To keep the crowd happy is pretty easy on the mid difficulty level (Lead). I only had the curtains close on me one or two times. Just keeping them happy won’t unlock all the charms you can obtain in the game though. Each act has 3 challenges that you need to complete to be rewarded a charm. These challenges can be easy (get a 100 point combo) or hard (get 3 perfect scores). Perfect scores are awarded when you get through a wave of enemies without losing a combo. The combos are pretty easy to pull off and stringing them together is one of the most fun aspects of the game. Keeping my combos going seemed to be difficult in certain parts of the game since I was unable to tell how far up or down I was on the stage. This seemed most difficult while playing on the Vita. While playing on the PS4 it was a bit easier to tell what level of the stage I was standing on. If you do complete each challenge the charm you receive will grant you new abilities such as the crowd meter will drain slower or a parry will give you a +3 on your combo. I’d say the games replay value depends on if you’re a completionist & you want to collect all the charms.
Graphically I noticed a bit of a difference between the Vita & PS4. While playing on the Vita the sides of the stage seemed almost too dark. I often found myself trying to lure the enemy toward the middle of the stage to see them better. I didn’t seem to have this problem on my PS4. I believe it’s the games design to have the sides of the stage a bit darker to give it a spotlight effect but I didn’t seem to notice the PS4’s version being hard to see. Another small gripe is when you are doing some combat on the side of the stage the characters sometimes are difficult to engage. I had a few combos break due to not being able to attack the enemy that was a bit too far out of reach.
With most brawlers repetition is often a factor. Luckily Foul Play rewards you with a new fighting technique at the end of most of its stages. These techniques often change the gameplay up enough to keep it fresh. Now that’s not to say the game has no repetition. Often during stages you will fight loads of the same enemy while often repeating the same move that helps keep your combo rolling. Repetition also comes into play during all but the last boss battle. I defeated each end boss using the same exact dodge/attack pattern. I don’t’ believe this hinders the games fun factor at all, but it’s still something to consider. Most of the time you won’t even have a chance to see what the enemy looks like since you’ll be trying your best to string together the perfect unbroken combo.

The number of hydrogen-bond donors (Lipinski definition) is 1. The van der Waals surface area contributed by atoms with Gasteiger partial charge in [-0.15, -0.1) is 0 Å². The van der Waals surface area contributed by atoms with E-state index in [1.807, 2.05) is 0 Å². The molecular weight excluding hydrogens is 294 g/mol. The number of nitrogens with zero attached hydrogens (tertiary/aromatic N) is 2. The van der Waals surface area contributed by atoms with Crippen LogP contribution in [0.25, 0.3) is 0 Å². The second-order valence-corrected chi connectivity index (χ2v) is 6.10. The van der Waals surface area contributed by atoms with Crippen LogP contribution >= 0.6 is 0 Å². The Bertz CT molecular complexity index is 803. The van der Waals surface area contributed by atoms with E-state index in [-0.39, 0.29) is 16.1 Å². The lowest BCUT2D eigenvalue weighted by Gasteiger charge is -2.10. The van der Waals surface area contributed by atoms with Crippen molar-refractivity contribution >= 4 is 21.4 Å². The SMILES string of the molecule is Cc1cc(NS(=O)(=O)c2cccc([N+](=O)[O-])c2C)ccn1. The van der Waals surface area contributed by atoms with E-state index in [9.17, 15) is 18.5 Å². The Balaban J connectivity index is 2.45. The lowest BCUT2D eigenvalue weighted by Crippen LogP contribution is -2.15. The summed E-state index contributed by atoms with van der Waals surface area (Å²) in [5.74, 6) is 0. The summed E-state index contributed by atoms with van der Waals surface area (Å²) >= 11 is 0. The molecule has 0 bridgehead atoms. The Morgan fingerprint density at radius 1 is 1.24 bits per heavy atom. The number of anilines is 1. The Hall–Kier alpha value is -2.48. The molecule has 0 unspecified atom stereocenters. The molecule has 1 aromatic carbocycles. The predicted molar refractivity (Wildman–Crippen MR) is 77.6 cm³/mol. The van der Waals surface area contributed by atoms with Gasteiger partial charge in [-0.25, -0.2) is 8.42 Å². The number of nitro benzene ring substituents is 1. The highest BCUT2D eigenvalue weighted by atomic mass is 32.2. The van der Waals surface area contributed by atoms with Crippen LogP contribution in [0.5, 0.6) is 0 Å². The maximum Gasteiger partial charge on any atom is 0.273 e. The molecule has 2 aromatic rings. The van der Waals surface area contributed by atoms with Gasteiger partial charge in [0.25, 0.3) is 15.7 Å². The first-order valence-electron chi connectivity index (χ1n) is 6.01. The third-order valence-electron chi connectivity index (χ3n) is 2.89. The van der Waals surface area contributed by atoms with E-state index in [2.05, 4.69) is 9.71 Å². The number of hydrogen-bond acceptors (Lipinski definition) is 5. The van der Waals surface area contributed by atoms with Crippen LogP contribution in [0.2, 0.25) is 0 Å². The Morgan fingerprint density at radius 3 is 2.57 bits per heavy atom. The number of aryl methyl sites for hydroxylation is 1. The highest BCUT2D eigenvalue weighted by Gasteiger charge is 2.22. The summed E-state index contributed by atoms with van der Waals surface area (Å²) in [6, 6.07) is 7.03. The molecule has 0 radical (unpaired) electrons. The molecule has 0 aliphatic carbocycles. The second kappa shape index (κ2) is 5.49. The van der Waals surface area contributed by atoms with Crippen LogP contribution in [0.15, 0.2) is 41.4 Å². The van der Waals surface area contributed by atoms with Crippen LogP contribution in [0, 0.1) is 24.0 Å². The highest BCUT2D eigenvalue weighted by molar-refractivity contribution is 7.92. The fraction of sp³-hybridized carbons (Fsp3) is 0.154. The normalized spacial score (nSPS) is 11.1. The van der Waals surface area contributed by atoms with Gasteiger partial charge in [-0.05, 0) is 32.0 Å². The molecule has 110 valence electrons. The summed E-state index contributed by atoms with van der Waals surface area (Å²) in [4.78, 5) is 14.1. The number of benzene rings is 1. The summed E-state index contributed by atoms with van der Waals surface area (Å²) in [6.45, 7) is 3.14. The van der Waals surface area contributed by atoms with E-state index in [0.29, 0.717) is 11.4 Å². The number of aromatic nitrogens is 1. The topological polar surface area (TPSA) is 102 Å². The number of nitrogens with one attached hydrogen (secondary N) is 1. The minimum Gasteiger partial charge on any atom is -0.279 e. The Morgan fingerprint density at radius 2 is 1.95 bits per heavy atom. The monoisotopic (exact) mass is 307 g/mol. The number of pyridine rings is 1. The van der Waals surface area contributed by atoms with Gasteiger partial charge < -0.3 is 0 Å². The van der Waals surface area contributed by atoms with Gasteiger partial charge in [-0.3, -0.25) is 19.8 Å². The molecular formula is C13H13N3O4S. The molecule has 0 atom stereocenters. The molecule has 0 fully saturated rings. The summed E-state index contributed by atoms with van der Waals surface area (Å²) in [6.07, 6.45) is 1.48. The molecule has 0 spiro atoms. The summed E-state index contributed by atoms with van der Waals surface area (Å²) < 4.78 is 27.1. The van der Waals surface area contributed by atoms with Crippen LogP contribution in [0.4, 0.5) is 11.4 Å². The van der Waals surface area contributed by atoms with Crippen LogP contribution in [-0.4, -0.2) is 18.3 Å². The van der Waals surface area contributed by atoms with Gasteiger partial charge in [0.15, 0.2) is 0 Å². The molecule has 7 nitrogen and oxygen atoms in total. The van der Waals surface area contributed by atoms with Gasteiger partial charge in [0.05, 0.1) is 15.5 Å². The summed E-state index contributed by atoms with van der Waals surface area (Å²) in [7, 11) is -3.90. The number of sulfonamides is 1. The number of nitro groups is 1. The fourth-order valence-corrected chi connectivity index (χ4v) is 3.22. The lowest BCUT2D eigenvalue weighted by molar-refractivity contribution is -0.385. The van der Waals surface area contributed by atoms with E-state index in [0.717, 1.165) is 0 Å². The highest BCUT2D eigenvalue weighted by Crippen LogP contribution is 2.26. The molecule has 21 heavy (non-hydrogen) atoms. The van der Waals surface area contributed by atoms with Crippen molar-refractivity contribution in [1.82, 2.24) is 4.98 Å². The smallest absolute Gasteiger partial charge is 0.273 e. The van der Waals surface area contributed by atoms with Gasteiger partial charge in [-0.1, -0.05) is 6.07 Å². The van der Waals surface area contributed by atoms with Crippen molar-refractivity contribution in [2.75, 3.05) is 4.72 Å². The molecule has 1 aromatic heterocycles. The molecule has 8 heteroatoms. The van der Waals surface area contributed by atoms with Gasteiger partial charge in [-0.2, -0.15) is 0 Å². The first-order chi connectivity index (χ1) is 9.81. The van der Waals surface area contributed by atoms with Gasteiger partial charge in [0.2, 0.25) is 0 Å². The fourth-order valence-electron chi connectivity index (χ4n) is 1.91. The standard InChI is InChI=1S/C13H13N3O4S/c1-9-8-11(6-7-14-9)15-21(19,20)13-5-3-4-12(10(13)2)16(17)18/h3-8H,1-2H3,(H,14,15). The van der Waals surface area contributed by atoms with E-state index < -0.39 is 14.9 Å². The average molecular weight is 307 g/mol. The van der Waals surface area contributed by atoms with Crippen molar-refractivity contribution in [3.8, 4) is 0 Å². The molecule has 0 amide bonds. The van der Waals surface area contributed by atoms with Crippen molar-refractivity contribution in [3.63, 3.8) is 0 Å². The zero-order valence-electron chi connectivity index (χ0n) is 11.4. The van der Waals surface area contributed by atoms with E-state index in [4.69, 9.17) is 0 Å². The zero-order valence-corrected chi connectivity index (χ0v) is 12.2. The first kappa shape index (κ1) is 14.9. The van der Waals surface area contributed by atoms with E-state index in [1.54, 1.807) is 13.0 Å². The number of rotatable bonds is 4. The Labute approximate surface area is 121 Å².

I had a ton of fun with Foul Play. It’s bursting at the seams with charm and style. While the crowd mood gimmick has been done before in games like Rock Band and Guitar Hero, it’s still a nice change to the typical health bar. I felt as if I was part of the crowd laughing along with some of the jokes and flubbed lines. I’d say if you long for the day of a good beat em’ up or just want to play something different then give this show a go.
Final Verdict: 4/5
Available on: PlayStation 4 (reviewed), Vita, PC ; Publisher: Devolver Digital ; Developer: Mediatonic ; Players: 1-2; Released: February 23, 2016 (2013 on PC); Genre: Beat ’em up ; MSRP: $14.99
Full disclosure: This review was written based on review code supplied by the game’s publisher, Devolver Digital.